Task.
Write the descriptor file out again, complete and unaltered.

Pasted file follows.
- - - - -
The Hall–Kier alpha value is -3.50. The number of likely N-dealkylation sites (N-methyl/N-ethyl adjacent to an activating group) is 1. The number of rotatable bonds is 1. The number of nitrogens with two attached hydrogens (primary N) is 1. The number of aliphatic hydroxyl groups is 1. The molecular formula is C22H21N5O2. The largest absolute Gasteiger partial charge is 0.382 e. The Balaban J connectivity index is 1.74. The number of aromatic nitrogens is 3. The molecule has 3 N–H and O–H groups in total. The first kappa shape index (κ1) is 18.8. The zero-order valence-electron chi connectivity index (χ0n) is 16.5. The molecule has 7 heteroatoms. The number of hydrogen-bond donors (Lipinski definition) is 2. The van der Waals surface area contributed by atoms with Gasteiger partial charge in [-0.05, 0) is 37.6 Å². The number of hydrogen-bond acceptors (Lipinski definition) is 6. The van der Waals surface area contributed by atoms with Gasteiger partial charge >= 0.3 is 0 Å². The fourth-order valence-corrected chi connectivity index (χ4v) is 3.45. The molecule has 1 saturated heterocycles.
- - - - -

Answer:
The Hall–Kier alpha value is -3.50. The number of likely N-dealkylation sites (N-methyl/N-ethyl adjacent to an activating group) is 1. The number of rotatable bonds is 1. The number of nitrogens with two attached hydrogens (primary N) is 1. The number of aliphatic hydroxyl groups is 1. The molecular formula is C22H21N5O2. The largest absolute Gasteiger partial charge is 0.382 e. The Balaban J connectivity index is 1.74. The number of aromatic nitrogens is 3. The molecule has 3 N–H and O–H groups in total. The first kappa shape index (κ1) is 18.8. The zero-order valence-electron chi connectivity index (χ0n) is 16.5. The molecule has 7 heteroatoms. The number of hydrogen-bond donors (Lipinski definition) is 2. The van der Waals surface area contributed by atoms with Gasteiger partial charge in [-0.05, 0) is 37.6 Å². The number of hydrogen-bond acceptors (Lipinski definition) is 6. The van der Waals surface area contributed by atoms with Gasteiger partial charge >= 0.3 is 0 Å². The fourth-order valence-corrected chi connectivity index (χ4v) is 3.45. The molecule has 1 saturated heterocycles.